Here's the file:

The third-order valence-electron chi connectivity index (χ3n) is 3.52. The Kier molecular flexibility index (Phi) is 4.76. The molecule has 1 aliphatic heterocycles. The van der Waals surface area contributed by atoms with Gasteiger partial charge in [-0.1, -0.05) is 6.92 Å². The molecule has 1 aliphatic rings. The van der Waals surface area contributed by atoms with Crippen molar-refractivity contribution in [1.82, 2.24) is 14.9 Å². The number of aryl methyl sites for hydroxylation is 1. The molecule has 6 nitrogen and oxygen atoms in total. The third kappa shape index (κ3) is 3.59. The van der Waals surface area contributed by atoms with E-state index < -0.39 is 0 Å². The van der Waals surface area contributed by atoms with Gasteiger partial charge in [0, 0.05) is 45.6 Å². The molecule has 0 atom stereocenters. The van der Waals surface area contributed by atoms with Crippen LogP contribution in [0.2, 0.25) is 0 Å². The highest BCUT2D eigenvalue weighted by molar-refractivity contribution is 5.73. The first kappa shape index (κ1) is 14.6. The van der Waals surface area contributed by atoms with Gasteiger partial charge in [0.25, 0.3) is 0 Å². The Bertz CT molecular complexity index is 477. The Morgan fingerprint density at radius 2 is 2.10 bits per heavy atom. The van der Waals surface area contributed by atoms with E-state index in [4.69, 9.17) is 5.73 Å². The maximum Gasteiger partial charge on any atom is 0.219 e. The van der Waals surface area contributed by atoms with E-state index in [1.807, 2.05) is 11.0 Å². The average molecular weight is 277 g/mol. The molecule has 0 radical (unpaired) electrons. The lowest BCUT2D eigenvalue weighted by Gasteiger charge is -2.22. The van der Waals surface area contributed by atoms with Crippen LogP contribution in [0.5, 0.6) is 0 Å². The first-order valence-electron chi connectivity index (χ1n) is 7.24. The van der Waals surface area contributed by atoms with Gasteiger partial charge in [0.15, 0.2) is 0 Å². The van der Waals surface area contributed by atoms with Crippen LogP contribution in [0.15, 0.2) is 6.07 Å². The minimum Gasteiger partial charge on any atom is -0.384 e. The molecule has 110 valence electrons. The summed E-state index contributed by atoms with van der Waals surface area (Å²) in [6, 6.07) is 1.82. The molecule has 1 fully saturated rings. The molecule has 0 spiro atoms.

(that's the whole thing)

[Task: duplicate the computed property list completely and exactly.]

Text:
The third-order valence-electron chi connectivity index (χ3n) is 3.52. The Kier molecular flexibility index (Phi) is 4.76. The molecule has 1 aliphatic heterocycles. The van der Waals surface area contributed by atoms with Gasteiger partial charge in [-0.1, -0.05) is 6.92 Å². The molecule has 1 aliphatic rings. The van der Waals surface area contributed by atoms with Crippen molar-refractivity contribution in [1.82, 2.24) is 14.9 Å². The number of aryl methyl sites for hydroxylation is 1. The molecule has 6 nitrogen and oxygen atoms in total. The third kappa shape index (κ3) is 3.59. The van der Waals surface area contributed by atoms with E-state index < -0.39 is 0 Å². The van der Waals surface area contributed by atoms with Gasteiger partial charge in [0, 0.05) is 45.6 Å². The molecule has 0 atom stereocenters. The van der Waals surface area contributed by atoms with Crippen LogP contribution in [0.2, 0.25) is 0 Å². The highest BCUT2D eigenvalue weighted by molar-refractivity contribution is 5.73. The first kappa shape index (κ1) is 14.6. The van der Waals surface area contributed by atoms with Gasteiger partial charge in [0.25, 0.3) is 0 Å². The Bertz CT molecular complexity index is 477. The Morgan fingerprint density at radius 2 is 2.10 bits per heavy atom. The van der Waals surface area contributed by atoms with E-state index in [4.69, 9.17) is 5.73 Å². The maximum Gasteiger partial charge on any atom is 0.219 e. The van der Waals surface area contributed by atoms with E-state index in [1.807, 2.05) is 11.0 Å². The average molecular weight is 277 g/mol. The molecule has 0 radical (unpaired) electrons. The lowest BCUT2D eigenvalue weighted by Gasteiger charge is -2.22. The van der Waals surface area contributed by atoms with Crippen LogP contribution in [0.5, 0.6) is 0 Å². The first-order valence-electron chi connectivity index (χ1n) is 7.24. The van der Waals surface area contributed by atoms with Gasteiger partial charge in [0.15, 0.2) is 0 Å². The van der Waals surface area contributed by atoms with Crippen LogP contribution in [0.15, 0.2) is 6.07 Å². The minimum Gasteiger partial charge on any atom is -0.384 e. The molecule has 110 valence electrons. The summed E-state index contributed by atoms with van der Waals surface area (Å²) in [6, 6.07) is 1.82. The molecule has 1 fully saturated rings. The molecule has 0 spiro atoms.